Now with the series returning to Chicago, gamblers get anxious even though Cincy still leads in games, 4-3. Williams, scheduled to pitch, is told by a gambler, sent by Sullivan, that his wife would be shot if he wins. In real life, his own life was threatened, not hers. So in game eight, Williams amazingly loses for the third time (10-5), and the Reds win the series. But in the end the players get very little of the gambling money. And Atell earns a broken nose (for crossing Rothstein?).
With rumors and suspicions flying about, and with exposés by Lardner and Fullerton, the owners decide to hire eccentric Judge Kenesaw Mountain Landis (John Anderson) as baseball's first commissioner. A grand jury is then formed. Before the trial, a tearful youth supposedly asks Jackson the famous quote, "Say it ain't so Joe." At the trial the players win acquittal (!). But ironically, and regardless of the favorable verdict, Landis expels the "Black Sox" from the game for life. Major League Baseball was a private monopoly after all. It would take the White Sox forty years to win another pennant, but they again lost the series. Not until 2005 would they finally win it all, the first since 1917!
The movie is based on Eliot Asinof's excellent book of the same name. Despite the dramatic liberties and plot simplifications for the audience's sake, the film is factual. It is a fine period piece, with the uniforms and authentic-looking stadiums and their ominous concrete outfield walls. It is best understood by baseball aficionados. Of the crooked players, David Strathairn (Ed Cicotte), John Cusack ("Buck" Weaver), and D. B. Sweeney (Joe Jackson) are the most sympathetic. Cicotte, mistreated by Comiskey, wrestled with his moral dilemma. Weaver did not participate, but failed to report the plot. Jackson played very well, batted .375, and belted the only homer of the series! Ringleaders Gandil (Rooker) and Risberg (Harvey), along with the gamblers, are the real villains. Writer-director John Sayles as Ring Lardner is sufficiently impassive. Historically, note that the fix was not confirmed until the closing days of the 1920 season, when the Chisox were battling for a repeat pennant. The trial occurred in 1921.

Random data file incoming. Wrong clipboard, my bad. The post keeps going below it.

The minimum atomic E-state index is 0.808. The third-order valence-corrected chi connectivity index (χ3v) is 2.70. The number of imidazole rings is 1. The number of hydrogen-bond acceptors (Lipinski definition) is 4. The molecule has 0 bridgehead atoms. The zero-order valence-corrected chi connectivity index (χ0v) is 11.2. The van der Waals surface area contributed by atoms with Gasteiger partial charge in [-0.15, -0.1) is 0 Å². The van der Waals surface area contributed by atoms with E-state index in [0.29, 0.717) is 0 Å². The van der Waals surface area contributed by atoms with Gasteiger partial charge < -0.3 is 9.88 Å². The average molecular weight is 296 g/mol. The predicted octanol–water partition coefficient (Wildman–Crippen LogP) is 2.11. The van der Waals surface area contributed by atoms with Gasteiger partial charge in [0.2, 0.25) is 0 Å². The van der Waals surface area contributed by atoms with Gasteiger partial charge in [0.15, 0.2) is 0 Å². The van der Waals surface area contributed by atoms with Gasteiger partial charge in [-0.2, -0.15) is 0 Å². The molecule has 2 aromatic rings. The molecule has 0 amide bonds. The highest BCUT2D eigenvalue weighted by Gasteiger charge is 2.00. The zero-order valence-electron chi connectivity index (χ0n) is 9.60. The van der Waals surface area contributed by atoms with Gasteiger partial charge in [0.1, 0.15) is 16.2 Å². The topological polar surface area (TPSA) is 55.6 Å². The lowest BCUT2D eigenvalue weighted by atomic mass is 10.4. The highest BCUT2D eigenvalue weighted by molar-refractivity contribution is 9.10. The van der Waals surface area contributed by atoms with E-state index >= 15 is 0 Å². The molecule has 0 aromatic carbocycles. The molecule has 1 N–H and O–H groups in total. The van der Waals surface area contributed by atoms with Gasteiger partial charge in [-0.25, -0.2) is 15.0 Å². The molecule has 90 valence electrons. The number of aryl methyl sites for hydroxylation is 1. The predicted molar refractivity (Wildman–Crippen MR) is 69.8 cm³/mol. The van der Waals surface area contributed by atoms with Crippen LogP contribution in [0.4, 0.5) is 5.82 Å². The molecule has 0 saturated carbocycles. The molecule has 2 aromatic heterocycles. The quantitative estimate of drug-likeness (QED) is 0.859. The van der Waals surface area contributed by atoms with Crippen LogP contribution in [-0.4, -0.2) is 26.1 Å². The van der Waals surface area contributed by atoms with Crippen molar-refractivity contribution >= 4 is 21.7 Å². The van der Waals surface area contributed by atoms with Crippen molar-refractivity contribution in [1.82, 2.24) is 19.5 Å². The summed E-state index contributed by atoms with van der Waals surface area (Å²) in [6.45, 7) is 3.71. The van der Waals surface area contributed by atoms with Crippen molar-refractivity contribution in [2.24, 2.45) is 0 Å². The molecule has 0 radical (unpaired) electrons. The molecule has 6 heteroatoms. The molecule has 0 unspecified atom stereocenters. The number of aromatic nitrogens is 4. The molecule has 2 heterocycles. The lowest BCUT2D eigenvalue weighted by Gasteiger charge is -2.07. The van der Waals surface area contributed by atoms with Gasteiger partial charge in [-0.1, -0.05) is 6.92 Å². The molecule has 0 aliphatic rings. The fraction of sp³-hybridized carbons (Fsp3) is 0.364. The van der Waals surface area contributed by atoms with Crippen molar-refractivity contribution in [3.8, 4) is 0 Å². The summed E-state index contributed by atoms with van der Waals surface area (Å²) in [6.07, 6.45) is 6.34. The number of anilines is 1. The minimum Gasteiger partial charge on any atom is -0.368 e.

Eight Men Out
Drama / History / Sport
Eight Men Out
Drama / History / Sport
The great Chicago White Sox team of 1919 is the saddest team to ever win a pennant. The team is bitter at their penny pincher owner, Charles Comiskey, and at their own teammates. Gamblers take advantage of this opportunity to offer some players money to throw the series. (Most of the players didn't get as much as promised.) But Buck Weaver and the great Shoeless Joe Jackson turn back at the last minute and try to play their best. The Sox actually almost come back from a 3-1 deficit. Two years later, the truth breaks out and the Sox are sued on multiple counts. They are found innocent by the jury but baseball commissioner Landis has other plans. The eight players are suspended for life, and Buck Weaver, for the rest of his life, tries to clear his name.
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August 07, 2017 at 10:20 AM